Just six years before Bernard Kouchner and his associates founded Médecins Sans Frontières, a lighter-hearted mission began within the confederation of regional broadcasters, the EBU: a sort of continent-spanning TV game-show that would match the popularity of the EBU’s annual Eurovision Song Contest while fostering a sense of brotherhood among nations. The result, Jeux sans frontières (literally, “Games Without Frontiers/Borders”) didn’t outlast Eurovision. But it ran for decades, and gave us the clip of people in penguin costumes slipping around a spinning Antarctic gameboard at the top of this post. It also inspired the British musician Peter Gabriel, who included the French refrain “jeux sans frontières” (sung by Kate Bush) in his hit song entitled—what else?—“Games Without Frontiers.”

So far, I’ve left out Australian English’s take on borders and frontiers. But that’s worth a post to itself.

Posted in borders, Euroland, language, translation | Leave a comment

“The tyranny of distance didn’t stop the cavalier…”

Here we are, then. I’m Andrew Levine, a freelance translator of French texts into English, currently based in Brooklyn, New York. This has been my career since I got out of college four years ago, and I love (almost) every day of it.

Acknowledge No Frontier is my new blog. What translators ponder in working with languages is something that’s closely tied to notions of geography, open spaces, and boundaries, even though we don’t usually spend our days poring over maps (as fun as that can be) or rifling through other people’s vacation photos. That’s because most translators have to navigate a special sort of imagined geography. Instead of checking compass headings or tracing a line on a sailing chart, we often find ourselves re-examining the pre-conceptions we hold about physical objects, historical events, and everyday habits from the perspective of people who live very far away from us. There’s a lot to this job that’s purely mechanical, of course; it’s undeniable that automated machine translation, after decades of swallowing up billions of dollars in research, is finally starting to yield commercially viable products that are doing a good job of filling some particular kinds of linguistic needs. But the reasons why flesh-and-blood translators and interpreters still dominate the $15 billion annual language-services market, however, lay in the ability human minds uniquely have to think our way around the obstacles that time, space, and culture have set before us. This is definitely not what a translation project manager is thinking about when she’s trying to outsource a medical supplies agreement or videogame manual that needs to be in a special bilingual-format file by end of business Friday, but it’s the reason she’ll place her trust in a person rather than in Google Translate or some more cunning custom-designed software.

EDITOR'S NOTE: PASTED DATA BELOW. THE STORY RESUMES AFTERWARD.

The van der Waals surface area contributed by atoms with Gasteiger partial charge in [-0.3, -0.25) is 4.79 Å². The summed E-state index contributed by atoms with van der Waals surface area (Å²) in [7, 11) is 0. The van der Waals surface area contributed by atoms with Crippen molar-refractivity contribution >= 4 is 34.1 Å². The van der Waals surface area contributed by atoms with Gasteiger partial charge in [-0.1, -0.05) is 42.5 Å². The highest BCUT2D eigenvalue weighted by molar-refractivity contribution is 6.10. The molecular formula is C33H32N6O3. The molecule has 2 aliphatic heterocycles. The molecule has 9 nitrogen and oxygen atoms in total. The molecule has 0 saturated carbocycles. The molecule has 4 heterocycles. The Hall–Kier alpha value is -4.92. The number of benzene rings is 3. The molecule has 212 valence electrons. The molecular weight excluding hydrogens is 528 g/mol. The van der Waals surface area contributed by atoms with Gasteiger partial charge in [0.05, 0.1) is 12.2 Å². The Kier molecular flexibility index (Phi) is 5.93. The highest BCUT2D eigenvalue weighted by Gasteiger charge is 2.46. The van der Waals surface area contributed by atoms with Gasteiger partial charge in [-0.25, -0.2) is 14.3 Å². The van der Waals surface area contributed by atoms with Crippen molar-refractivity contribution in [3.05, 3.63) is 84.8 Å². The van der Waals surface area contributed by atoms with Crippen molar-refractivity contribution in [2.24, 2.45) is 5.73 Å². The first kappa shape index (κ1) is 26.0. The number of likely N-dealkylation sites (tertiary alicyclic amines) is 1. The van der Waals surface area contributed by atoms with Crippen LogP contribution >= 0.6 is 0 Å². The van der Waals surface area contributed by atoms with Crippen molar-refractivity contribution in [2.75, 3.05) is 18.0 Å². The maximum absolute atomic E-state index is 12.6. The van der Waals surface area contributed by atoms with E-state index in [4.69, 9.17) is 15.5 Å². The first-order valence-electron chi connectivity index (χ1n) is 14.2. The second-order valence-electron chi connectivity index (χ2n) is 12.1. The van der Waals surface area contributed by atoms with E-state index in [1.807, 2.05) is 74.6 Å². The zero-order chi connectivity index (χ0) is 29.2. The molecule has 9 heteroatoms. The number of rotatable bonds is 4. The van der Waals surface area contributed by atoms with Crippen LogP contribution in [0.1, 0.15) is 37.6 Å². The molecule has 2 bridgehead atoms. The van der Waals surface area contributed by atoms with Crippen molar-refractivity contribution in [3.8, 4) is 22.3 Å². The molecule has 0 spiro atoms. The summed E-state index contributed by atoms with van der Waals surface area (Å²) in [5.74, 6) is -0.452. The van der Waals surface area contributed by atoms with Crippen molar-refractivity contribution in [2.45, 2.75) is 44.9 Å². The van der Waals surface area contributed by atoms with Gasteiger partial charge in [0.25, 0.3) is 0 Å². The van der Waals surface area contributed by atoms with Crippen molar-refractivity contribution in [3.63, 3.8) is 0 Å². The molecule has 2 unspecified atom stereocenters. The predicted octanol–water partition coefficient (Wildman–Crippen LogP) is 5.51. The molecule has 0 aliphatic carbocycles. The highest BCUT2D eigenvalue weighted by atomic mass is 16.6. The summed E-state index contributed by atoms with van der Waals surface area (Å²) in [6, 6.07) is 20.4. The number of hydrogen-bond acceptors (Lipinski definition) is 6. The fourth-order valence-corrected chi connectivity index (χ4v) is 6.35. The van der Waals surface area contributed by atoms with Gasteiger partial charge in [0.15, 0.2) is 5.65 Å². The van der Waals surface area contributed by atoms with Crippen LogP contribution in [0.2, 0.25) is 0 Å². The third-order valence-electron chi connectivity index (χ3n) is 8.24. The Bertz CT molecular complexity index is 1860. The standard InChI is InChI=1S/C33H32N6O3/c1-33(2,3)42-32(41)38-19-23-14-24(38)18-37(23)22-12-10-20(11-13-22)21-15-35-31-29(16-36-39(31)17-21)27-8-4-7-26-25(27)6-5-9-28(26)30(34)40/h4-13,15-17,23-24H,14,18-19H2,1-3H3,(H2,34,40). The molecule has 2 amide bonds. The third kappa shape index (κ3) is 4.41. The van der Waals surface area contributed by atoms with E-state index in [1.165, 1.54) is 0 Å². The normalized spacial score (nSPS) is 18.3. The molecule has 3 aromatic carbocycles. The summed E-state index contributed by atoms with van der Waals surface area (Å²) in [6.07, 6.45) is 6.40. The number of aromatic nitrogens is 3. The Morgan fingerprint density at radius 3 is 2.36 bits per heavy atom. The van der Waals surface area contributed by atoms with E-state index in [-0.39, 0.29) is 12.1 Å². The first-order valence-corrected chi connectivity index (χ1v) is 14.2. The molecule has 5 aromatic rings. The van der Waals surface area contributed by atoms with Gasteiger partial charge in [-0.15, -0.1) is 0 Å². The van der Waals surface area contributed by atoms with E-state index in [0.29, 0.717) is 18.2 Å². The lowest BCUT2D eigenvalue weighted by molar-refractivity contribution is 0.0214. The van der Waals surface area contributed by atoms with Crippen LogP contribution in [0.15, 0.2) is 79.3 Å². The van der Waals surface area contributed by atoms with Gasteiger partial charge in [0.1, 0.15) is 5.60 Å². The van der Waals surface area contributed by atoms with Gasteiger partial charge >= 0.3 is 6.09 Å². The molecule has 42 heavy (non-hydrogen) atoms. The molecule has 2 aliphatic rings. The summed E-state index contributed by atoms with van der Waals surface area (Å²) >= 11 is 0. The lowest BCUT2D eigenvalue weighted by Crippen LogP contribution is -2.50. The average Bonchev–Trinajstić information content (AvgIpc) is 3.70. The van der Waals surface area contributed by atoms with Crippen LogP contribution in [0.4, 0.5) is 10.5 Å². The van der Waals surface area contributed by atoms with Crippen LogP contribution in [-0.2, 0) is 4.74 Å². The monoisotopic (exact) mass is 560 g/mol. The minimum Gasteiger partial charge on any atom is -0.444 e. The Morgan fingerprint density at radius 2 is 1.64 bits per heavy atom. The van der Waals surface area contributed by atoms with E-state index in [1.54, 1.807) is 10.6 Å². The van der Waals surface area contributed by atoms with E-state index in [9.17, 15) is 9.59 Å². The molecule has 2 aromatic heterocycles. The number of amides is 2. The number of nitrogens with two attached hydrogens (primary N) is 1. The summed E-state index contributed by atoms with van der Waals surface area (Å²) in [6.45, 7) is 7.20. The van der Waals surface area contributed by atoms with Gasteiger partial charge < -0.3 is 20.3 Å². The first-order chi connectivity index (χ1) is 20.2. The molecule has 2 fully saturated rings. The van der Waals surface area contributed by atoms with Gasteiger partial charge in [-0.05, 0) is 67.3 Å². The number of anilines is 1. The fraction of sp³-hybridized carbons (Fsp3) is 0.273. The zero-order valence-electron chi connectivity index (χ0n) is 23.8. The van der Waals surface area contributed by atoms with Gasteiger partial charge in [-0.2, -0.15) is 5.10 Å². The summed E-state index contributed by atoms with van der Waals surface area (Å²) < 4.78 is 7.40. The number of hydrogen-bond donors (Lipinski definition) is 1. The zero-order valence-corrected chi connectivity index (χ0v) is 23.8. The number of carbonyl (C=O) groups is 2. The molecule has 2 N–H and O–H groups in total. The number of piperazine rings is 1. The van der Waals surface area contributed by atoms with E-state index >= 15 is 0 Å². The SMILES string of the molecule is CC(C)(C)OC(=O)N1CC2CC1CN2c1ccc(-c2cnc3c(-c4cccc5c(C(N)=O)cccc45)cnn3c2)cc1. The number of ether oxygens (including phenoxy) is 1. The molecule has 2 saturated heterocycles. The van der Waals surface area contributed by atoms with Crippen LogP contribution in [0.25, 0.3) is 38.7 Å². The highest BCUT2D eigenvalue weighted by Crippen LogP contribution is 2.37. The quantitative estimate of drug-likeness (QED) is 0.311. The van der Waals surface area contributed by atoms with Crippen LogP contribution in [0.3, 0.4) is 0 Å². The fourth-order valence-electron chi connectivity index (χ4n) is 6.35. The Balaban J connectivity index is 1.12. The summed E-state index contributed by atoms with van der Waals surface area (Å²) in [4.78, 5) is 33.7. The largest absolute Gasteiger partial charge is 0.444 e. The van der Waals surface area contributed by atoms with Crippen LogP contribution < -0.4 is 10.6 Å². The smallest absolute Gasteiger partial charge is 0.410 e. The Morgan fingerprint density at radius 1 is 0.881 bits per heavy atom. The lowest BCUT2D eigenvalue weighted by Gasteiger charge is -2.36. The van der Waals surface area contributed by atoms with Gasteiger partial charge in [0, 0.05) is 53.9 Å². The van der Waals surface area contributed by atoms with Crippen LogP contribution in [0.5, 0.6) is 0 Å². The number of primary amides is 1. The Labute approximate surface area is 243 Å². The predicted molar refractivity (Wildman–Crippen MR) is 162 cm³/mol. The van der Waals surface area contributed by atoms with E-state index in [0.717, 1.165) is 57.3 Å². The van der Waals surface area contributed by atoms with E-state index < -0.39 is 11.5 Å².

American Grocery

Brooklyn's diversity on display. This is an American Grocery, make no mistake. Photo by Violette79 on Flickr.

Three months from today, I’m packing up all that I need for work and leaving to visit Australia for the first time. This will mean two months in Melbourne, a place that people who seem like they know what they’re talking about call one of the best cities in the world to live in. Planning which sights to see morphed into a crash course in the history of the last fertile continent where human beings put down roots and carved out cultures. Most recently, I’ve re-read Robert Hughes’ The Fatal Shore, probably the most globally acclaimed non-fiction telling of the brutal and glorious early years of Australia’s colonization by men and women from a kingdom that in their minds lay immeasurably far away. I’ve enlisted the help of my friend Leonard Pierce in putting together a series of posts on The Fatal Shore and why it matters in understanding Australia, especially to outsider Yanks like us. An introduction to this eight-week-long book-club will be up later this week.

In the meantime, I’m preparing for a presentation at the 52nd annual conference of the American Translator’s Association this October 29th in Boston. The topic will be what happens to freelancer productivity when voice-to-text software like Dragon NaturallySpeaking is put in the hands of translators who are used to typing on keyboards. I’m in the middle of putting this seminar together, and I’d be eager to hear from translators who use (or have tried using) Dragon or other speech-recognition tools as a way to enhance their productivity. Text entry is a decidedly “mechanical” aspect of the translation profession, and not the sort of thing I’m going to spend a lot of time talking about on this blog, though there will be updates on the progress of the talk.

The title Acknowledge No Frontier comes from a song, “Six Months in a Leaky Boat,” which was a hit in New Zealand in 1982 for local boys The Split Enz. (Yes, I’m visiting there too.) Enjoy the Ted Leo cover.

Posted in Australia, borders, language, translation, voice-to-text | 1 Comment